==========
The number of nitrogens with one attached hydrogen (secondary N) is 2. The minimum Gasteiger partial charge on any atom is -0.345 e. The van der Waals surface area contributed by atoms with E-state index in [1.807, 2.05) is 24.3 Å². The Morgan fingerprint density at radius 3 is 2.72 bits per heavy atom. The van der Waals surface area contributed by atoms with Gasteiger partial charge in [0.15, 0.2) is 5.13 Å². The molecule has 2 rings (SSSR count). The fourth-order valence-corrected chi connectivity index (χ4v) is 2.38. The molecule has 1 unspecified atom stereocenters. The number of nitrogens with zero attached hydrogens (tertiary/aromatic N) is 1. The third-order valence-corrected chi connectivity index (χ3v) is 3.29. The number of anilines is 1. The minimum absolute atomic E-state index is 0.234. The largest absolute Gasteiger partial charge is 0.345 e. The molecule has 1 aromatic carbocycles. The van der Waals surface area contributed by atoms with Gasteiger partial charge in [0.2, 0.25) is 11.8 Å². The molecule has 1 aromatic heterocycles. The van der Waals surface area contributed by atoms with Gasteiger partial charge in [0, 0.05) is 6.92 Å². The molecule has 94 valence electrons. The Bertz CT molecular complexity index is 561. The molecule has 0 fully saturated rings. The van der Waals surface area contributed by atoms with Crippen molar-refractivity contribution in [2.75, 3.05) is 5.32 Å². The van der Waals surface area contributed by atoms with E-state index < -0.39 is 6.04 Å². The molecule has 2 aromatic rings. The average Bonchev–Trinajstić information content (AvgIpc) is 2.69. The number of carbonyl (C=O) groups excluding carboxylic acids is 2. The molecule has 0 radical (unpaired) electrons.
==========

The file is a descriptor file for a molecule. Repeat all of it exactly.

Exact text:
The number of nitrogens with one attached hydrogen (secondary N) is 2. The minimum Gasteiger partial charge on any atom is -0.345 e. The van der Waals surface area contributed by atoms with E-state index in [1.807, 2.05) is 24.3 Å². The Morgan fingerprint density at radius 3 is 2.72 bits per heavy atom. The van der Waals surface area contributed by atoms with Gasteiger partial charge in [0.15, 0.2) is 5.13 Å². The molecule has 2 rings (SSSR count). The fourth-order valence-corrected chi connectivity index (χ4v) is 2.38. The molecule has 1 unspecified atom stereocenters. The number of nitrogens with zero attached hydrogens (tertiary/aromatic N) is 1. The third-order valence-corrected chi connectivity index (χ3v) is 3.29. The number of anilines is 1. The minimum absolute atomic E-state index is 0.234. The largest absolute Gasteiger partial charge is 0.345 e. The molecule has 1 aromatic carbocycles. The van der Waals surface area contributed by atoms with Gasteiger partial charge in [0.2, 0.25) is 11.8 Å². The molecule has 1 aromatic heterocycles. The van der Waals surface area contributed by atoms with Gasteiger partial charge in [0, 0.05) is 6.92 Å². The molecule has 94 valence electrons. The Bertz CT molecular complexity index is 561. The molecule has 0 fully saturated rings. The van der Waals surface area contributed by atoms with Crippen molar-refractivity contribution in [2.75, 3.05) is 5.32 Å². The van der Waals surface area contributed by atoms with E-state index < -0.39 is 6.04 Å². The molecule has 2 aromatic rings. The average Bonchev–Trinajstić information content (AvgIpc) is 2.69. The number of carbonyl (C=O) groups excluding carboxylic acids is 2. The molecule has 0 radical (unpaired) electrons.